Dr Jo Braithwaite is an Associate Professor of international commercial finance law in the London School of Economics Department of Law. Before LSE, she qualified as a solicitor and practised in a City law firm. Her research interests relate to the use of private law in the international financial markets, and to the law and regulation of the markets in bilateral and cleared derivatives specifically. She is an Associate Academic Fellow of the Honourable Society of the Inner Temple, a Research Associate of the LSE Systemic Risk Centre, and a member of the Editorial Committee of the Modern Law Review.

Richard Calnan is a partner at Norton Rose Fulbright LLP in London and a Visiting Professor at University College London. He is the author of Taking Security (LexisNexis, fourth edition 2018), Proprietary Rights and Insolvency (Oxford University Press, second edition 2016) and Principles of Contractual Interpretation (Oxford University Press, second edition 2017).

Mrs Justice Carr is a High Court Judge of the Queens’ Bench Division. She read law at Trinity College, Cambridge. She went on to have a distinguished career during her 25 years at the Bar, 10 of them as a QC, practising at 4 New Square Chambers and becoming head of chambers in 2012. Her principal areas of practice lay in the field of general commercial and professional liability law. Sue was appointed to the High Court in June 2013 and became a nominated Judge of the Commercial Court and the Technology and Construction Court in 2014. Sue will be sworn in as a Lady Justice of the Court of Appeal in April 2020.

Mrs Justice Cockerill was called to the Bar in 1990 (Lincoln’s Inn) and appointed Queen’s Counsel in 2011. She practiced at the Commercial Bar from 1991 to 2017 as a member of Essex Court Chambers, gaining wide experience in international commercial law in a variety of courts and arbitration tribunals before her appointment as a High Court Judge in November 2017 as a judge of the Queen’s Bench Division. She is a nominated Judge of the Commercial Court and also sits in Upper Tribunal for Immigration and Asylum, Administrative Court and Technology and Construction Court and in criminal cases in the Crown Court and Court of Appeal Criminal Division. Mrs Justice Cockerill is the author of “Compelled Evidence in Civil Proceedings” (2012 OUP) and was a contributing editor of The White book from 2011-2019 (Commercial Court and Arbitration), before taking up a position on the senior editorial Board in 2020. She has a keen interest in medieval history and has become an established author with the release of two books; Eleanor of Castile: The Shadow Queen (2014) and Eleanor of Aquitaine: Queen of France and England, Mother of Empires (2019).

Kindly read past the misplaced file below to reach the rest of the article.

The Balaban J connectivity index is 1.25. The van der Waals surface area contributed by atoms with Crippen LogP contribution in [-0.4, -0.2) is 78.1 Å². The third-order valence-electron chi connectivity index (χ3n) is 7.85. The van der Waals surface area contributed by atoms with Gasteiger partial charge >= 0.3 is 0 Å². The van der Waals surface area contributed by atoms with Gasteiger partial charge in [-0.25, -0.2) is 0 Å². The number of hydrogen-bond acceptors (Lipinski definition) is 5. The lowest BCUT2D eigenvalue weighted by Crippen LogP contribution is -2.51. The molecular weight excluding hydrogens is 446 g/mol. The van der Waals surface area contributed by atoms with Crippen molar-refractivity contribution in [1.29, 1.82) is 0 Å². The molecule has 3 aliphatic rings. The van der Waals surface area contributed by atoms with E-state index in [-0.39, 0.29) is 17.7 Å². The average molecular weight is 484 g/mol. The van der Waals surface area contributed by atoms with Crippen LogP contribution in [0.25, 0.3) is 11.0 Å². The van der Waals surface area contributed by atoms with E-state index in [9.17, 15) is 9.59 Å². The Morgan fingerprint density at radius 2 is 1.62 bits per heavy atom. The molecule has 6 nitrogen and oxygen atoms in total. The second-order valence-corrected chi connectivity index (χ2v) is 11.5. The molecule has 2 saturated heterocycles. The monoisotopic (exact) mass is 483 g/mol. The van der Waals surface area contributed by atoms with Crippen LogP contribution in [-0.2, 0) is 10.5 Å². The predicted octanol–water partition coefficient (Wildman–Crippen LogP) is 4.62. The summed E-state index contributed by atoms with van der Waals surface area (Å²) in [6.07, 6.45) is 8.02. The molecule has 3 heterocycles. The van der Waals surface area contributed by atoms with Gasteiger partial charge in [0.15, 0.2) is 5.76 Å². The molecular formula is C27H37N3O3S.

Paul S Davies is Professor of Commercial Law at UCL. He was previously a Fellow of Gonville and Caius College, Cambridge and St Catherine's College, Oxford. Paul has also worked at the Law Commission. Paul is interested in all areas of commercial law, and has written widely on private law more generally. He is the author of Accessory Liability (Hart Publishing, 2015; revised paperback edition, 2017), which won the main Inner Temple Book Prize in 2018, JC Smith’s The Law of Contract (2nd ed, OUP, 2018), and a co-author of Equity and Trusts: Text, Cases and Materials (2nd ed, OUP, 2016 (with Graham Virgo)). Paul is one of the editors of Snell’s Equity and has recently joined the editorial team of Chitty on Contracts. He is also a Barrister of Lincoln’s Inn and an Associate Member of Maitland Chambers.

Peter MacDonald Eggers QC specialises in all aspects of commercial law, with a particular focus on insurance and reinsurance, shipping and transport, energy, commodities and international trade, financial services, professional negligence, and international investment projects. Peter also accepts appointments to act as an arbitrator. In May 2017, Peter was appointed as a Deputy Judge of the High Court. Peter has appeared in a number of recent and leading cases, including Aspen Underwriting v Credit Europe (The Atlantik Confidence), Suez Fortune Investments Ltd v Talbot Underwriting Ltd (The Brillante Virtuoso), The Cultural Foundation v Beazley Furlonge Ltd, The Cape Bari, Rathbone Brothers Plc v Novae Corporate Underwriting, The Princess of the Stars, Sea Glory Maritime Co v Al Sagr National Insurance Co, Arash Shipping v Groupama, and Masefield v Amlin. Peter is a Visiting Professor at University College London and is a contributing editor of Chitty on Contracts, co-author of Good Faith and Insurance Contracts, co-author of Carver on Charterparties, and the author of Deceit: The Lie of the Law, and The Vitiation of Contractual Consent.